The Foreign Minister came calling at our hotel and we were asked to go down to meet him in the lobby. My friend and I had been warned a couple of days earlier that we were scheduled to meet the minister who would convey us to the Great Leader.
Down in the lobby, the minister received us with what I judged to be slightly exaggerated courtesy, seeing as the two of us were simply a couple of young men out of Africa to answer the invitation of Kim Il Sung through his country’s youth organisation.
We were there to explore the marvels of the Juche Idea, Kim’s version of self-reliance and the Chollima Movement, which stood for accelerated economic development as guided by the great man himself.
We were simple representatives of the Pan-African Youth Movement, with its headquarters in Algiers, and the reception we were getting was somewhat puzzling.
Everything we had been shown during our three-week tour of North Korea was something we had never seen anywhere else or even read about. Not that we were necessarily two of the best informed lads from the continent. I had left college only two years earlier and was still a greenhorn in many areas. My colleague, Patrick Etoka-Beka from Brazzaville, Congo, was not much wiser either.
North Korea was a veritable revelation, and the stature of Kim Il Sung simply overwhelming. Wherever we went – in the schools, farms, factories, at the concerts, parades and public meetings — all you heard were praises for the Great Leader and what prodigious achievements he had accomplished since he was a toddler.
So, meeting him was rather intimidating for both of us. But when we finally came face to face with the man himself, we were taken aback by his friendliness, his warmth and affability. In the one hour or so we spent with him he was all broad smiles, chuckles of contentment and loud laughter at one thing or another.
Like most of the people we met, Kim seemed concerned with the “reunification of the fatherland” which they call Koryo, a yearning that seems to survive to this day on both sides of the divide. No talk of nuclear arms, no verbal attacks on Seoul.
In fact, Kim Il Sung was more concerned about me having suffered a migraine headache than stockpiling warheads. He had even sent his personal physician to attend to me! (Of course, when we had first been told of this, our reaction had been to scoff at the very idea, but when Kim himself asked me whether his doctor had helped, it was obvious this was no joke).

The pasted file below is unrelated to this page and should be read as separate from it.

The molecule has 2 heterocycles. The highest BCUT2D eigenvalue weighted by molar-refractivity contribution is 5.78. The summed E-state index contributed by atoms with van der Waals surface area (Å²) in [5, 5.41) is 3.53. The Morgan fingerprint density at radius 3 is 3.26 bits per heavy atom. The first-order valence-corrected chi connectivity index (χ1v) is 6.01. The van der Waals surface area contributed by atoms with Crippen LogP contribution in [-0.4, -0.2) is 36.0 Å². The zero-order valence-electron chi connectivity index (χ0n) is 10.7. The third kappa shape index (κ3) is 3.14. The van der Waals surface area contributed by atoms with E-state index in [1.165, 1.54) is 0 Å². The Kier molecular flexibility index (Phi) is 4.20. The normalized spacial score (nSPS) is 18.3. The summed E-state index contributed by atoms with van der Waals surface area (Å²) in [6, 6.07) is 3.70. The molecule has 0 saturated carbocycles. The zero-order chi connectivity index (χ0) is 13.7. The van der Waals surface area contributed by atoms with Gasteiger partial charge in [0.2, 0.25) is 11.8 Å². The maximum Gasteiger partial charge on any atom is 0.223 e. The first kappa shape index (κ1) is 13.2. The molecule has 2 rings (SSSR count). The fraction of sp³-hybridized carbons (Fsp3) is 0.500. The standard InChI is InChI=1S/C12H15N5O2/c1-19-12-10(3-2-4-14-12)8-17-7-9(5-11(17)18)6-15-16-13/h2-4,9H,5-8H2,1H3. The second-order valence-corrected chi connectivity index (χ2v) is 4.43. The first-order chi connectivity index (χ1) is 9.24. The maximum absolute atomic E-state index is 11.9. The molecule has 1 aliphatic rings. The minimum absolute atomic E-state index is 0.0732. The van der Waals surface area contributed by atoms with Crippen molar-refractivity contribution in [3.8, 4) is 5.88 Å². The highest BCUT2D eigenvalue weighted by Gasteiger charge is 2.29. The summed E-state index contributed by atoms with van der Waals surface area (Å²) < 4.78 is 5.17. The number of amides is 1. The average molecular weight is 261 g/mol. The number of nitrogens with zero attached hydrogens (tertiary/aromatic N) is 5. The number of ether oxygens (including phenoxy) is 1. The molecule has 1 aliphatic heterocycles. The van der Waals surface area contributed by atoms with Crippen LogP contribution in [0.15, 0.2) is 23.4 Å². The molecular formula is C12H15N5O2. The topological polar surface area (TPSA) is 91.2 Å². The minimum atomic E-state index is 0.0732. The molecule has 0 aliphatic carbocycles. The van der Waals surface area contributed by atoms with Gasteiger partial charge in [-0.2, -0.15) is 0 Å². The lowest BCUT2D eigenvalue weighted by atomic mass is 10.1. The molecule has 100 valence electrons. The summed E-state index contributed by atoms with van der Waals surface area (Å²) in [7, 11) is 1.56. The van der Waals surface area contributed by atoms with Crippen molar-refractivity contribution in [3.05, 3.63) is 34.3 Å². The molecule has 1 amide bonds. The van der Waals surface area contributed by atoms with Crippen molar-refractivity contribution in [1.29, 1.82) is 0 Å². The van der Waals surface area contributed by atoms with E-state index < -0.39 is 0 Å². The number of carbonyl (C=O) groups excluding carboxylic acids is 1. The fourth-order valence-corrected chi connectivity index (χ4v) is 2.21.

That was back in 1974, and it was before all this talk of nuclear armaments and the launch of missiles by North Korea. Today, the grandson of Kim Il Sung, who I have never met, seems to enjoy himself as he taunts Uncle Sam with his July 4 “birthday present” in the form of another launch.
I think I have something in common with Kim Jong Un. He has a grandfather he never met but I did. He is about the same age I was when I met his grandpa, which kind of makes us age-mates, in that weird, very weird sense. So I feel that if I had to pay him a visit in Pyongyang, carrying pictures of me with the Great Leader, he may just listen to my advice.
And what would that be? Young man, take it easy. There is a madman in the Oval Office, and he may not understand that you are just having fun with all the combustible toys you have at your disposal. He may actually think you are working for CNN, and that could be bad for you, the Korean peninsula and the whole world.
And what gives you the cheek to come to me with this arrant nonsense of yours? He will ask. I come as someone who met the Great Leader himself, he shared a glass of champagne with me, which even Patrick hesitantly sipped, even though this particular Congolese doesn’t drink.
One never knows what could be achieved by simply reminding him of a long-gone relative he never knew. My problem right now is, who is going to offer me that consultancy, the Americans, the South Koreans or the Japanese, all of them in Kim’s crosshairs?
I remain available.
Jenerali Ulimwengu is chairman of the board of the Raia Mwema newspaper and an advocate of the High Court in Dar es Salaam. E-mail: [email protected]